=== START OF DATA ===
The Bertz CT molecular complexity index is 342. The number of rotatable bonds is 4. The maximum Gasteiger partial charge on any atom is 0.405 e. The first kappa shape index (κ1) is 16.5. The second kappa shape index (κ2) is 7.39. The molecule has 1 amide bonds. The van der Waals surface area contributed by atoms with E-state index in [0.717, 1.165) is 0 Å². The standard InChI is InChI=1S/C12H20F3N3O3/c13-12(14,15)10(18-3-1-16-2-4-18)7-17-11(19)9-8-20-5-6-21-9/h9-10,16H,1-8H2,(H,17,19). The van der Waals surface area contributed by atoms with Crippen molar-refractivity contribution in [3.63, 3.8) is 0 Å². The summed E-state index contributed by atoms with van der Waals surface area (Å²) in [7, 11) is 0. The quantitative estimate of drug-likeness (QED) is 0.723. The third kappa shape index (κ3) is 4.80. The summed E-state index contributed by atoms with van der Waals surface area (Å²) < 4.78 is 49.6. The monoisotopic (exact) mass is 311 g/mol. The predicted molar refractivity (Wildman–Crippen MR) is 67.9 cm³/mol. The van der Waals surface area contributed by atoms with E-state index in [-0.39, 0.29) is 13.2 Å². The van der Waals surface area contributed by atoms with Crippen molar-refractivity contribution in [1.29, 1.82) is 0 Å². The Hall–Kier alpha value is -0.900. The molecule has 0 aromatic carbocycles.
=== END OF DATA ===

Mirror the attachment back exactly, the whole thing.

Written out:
The Bertz CT molecular complexity index is 342. The number of rotatable bonds is 4. The maximum Gasteiger partial charge on any atom is 0.405 e. The first kappa shape index (κ1) is 16.5. The second kappa shape index (κ2) is 7.39. The molecule has 1 amide bonds. The van der Waals surface area contributed by atoms with E-state index in [0.717, 1.165) is 0 Å². The standard InChI is InChI=1S/C12H20F3N3O3/c13-12(14,15)10(18-3-1-16-2-4-18)7-17-11(19)9-8-20-5-6-21-9/h9-10,16H,1-8H2,(H,17,19). The van der Waals surface area contributed by atoms with Crippen molar-refractivity contribution in [3.63, 3.8) is 0 Å². The summed E-state index contributed by atoms with van der Waals surface area (Å²) in [7, 11) is 0. The quantitative estimate of drug-likeness (QED) is 0.723. The third kappa shape index (κ3) is 4.80. The summed E-state index contributed by atoms with van der Waals surface area (Å²) < 4.78 is 49.6. The monoisotopic (exact) mass is 311 g/mol. The predicted molar refractivity (Wildman–Crippen MR) is 67.9 cm³/mol. The van der Waals surface area contributed by atoms with E-state index in [-0.39, 0.29) is 13.2 Å². The van der Waals surface area contributed by atoms with Crippen molar-refractivity contribution in [1.29, 1.82) is 0 Å². The Hall–Kier alpha value is -0.900. The molecule has 0 aromatic carbocycles.